Upper School

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Cat Evans

Faculty Information
Location(s) Upper School
Title(s) Upper School Humanities
Contact Information
School Email
School Phone
(828) 274-0758   x176
Other Information

Cat Evans is an Upper School Humanities teacher, Division Curriculum Chair and Yearbook Adviser. She says she brings a project-based, student-centered, and technology-savvy approach to her classes. Cat joined CDS in 2013 and as the division curriculum chair, she worked directly with Academic Dean to assess Upper School curriculum design. Prior to teaching, Cat worked for several years as a journalist for local and statewide newspapers in New Jersey. She has experience in administration as the former head of the English department at St. Peter and Paul School in the Caribbean, where she lived for two years prior to coming to Asheville. In that same position, she managed and allocated Title V grant monies from the Department of Education, maintained the school website, and chaired the prom committee. Cat taught at the college level for three years, most recently at Brevard College and Asheville-Buncombe Technical College. 

Get to know Catharina Evans:


  • Adjunct Instructor of the Year Nominee: Asheville-Buncombe Technical College
  • Recipient of 2012 yearbook dedication and Rookie of the Year Award at Sts. Peter and Paul School
  • Educational Testing Service Excellence award, top 15% of scoring range for Praxis II: English
  • Grant recipient for Middlebury College graduate studies
  • Inducted into Sigma Tau Delta, national academic English honors society
  • Dean’s List placement at The College of New Jersey


  • “Cartooning the Essay Planning Process,” Sequential SmART Conference, Juniata College, March, 2012
  • Research and Editorial Assistant, Blogs, Wikis, Podcasts, and Other Powerful Tools for the Classroom, 3rd Ed., 2012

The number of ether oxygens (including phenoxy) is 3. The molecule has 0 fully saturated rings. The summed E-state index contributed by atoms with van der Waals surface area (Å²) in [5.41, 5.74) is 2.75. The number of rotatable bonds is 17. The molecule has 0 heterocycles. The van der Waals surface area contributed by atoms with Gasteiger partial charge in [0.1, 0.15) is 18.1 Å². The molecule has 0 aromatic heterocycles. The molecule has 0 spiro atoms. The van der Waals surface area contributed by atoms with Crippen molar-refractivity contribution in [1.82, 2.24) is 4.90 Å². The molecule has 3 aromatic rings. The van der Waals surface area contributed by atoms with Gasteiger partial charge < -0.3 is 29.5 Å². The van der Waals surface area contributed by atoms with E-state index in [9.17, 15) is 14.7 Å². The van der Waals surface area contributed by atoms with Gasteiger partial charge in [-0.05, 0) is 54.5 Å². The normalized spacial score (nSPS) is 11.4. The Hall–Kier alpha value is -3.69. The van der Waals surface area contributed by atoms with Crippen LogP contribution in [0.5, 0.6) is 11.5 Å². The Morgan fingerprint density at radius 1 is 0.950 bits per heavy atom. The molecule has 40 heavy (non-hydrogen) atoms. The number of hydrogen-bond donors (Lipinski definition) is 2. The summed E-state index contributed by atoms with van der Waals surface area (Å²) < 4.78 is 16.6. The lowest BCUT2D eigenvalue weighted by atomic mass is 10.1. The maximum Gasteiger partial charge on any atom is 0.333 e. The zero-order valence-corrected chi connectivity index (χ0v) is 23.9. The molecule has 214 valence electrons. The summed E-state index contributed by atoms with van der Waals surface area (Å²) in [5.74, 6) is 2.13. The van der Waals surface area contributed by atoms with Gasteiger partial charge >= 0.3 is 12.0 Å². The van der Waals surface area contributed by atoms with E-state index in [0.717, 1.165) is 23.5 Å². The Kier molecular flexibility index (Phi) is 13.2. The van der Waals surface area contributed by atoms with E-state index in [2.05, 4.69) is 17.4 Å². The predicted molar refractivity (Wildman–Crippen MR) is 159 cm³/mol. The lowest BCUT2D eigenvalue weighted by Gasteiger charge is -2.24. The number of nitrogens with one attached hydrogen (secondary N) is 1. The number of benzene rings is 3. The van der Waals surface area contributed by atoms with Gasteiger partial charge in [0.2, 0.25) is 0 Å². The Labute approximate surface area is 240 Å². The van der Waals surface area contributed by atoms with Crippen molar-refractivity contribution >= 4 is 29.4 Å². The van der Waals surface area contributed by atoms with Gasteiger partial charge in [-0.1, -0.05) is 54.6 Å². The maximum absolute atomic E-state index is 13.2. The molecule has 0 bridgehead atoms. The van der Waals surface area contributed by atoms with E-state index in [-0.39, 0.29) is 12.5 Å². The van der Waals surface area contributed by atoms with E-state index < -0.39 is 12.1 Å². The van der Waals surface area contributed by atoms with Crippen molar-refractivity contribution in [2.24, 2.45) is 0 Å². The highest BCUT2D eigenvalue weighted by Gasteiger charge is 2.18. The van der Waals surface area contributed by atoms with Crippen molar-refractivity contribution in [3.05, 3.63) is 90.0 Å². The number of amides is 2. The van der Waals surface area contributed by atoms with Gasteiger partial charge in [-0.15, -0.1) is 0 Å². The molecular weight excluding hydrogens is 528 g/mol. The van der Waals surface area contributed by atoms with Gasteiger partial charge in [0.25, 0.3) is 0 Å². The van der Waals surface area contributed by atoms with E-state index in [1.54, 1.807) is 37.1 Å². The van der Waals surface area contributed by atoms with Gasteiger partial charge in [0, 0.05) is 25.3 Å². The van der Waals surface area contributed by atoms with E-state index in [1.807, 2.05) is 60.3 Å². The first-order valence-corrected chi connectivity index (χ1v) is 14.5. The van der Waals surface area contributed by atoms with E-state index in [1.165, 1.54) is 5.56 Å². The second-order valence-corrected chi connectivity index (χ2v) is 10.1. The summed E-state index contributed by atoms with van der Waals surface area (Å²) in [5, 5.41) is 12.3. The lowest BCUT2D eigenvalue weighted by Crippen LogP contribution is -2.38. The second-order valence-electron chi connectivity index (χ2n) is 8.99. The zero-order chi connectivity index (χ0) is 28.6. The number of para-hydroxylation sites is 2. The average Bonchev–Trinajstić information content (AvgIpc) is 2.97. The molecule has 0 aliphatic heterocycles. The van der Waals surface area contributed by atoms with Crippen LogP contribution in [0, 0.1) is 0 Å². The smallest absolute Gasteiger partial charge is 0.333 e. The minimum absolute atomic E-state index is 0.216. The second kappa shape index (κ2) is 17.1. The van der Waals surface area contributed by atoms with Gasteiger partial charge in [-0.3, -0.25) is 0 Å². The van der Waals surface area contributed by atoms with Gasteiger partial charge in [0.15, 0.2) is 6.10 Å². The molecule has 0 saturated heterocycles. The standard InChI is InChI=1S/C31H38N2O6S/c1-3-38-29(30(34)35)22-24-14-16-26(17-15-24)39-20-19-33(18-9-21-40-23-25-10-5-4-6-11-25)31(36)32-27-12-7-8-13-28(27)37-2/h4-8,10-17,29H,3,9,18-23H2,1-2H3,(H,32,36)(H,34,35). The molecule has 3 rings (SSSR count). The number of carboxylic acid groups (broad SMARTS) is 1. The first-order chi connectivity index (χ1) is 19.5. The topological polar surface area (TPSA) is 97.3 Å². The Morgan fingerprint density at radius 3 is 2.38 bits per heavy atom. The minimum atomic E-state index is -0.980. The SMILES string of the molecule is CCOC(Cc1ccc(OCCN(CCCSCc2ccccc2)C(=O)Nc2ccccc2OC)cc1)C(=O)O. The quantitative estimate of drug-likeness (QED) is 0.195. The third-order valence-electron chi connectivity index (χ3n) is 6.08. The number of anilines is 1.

• Staff Writer, The Graphic Classroom: Educational Comics Review, graphicclassroom.org, 2012-present

In what ways can you teach/engage children at CDS that you couldn't at other schools? “CDS inspires both student and teacher to take advantage of the creative freedoms offered by our curriculum and learning atmosphere. As a faculty member, I am not just permitted, but encouraged to integrate the latest educational technologies and innovative pedagogical practices to best serve our students.”

What do you like most about your job at CDS? I laugh every day with my students and my co-workers. I can’t believe my good fortune!”

In your opinion, how does the CDS community inspire students to be courageous and curious, wonder about things that they don’t understand, try new things, and develop individual passions? Our focus on inquiry-based curriculum sets us apart. Our work begins and ends with scholarly and provocative questions. Our students must indulge their curiosities and engage in critical thinking in order to succeed at this school. The NEO school will clearly manifest our commitment to inquiry-based learning in an increasingly test-obsessed and data-driven educational landscape. Our students learn through wonder, investigation, practice, and application.”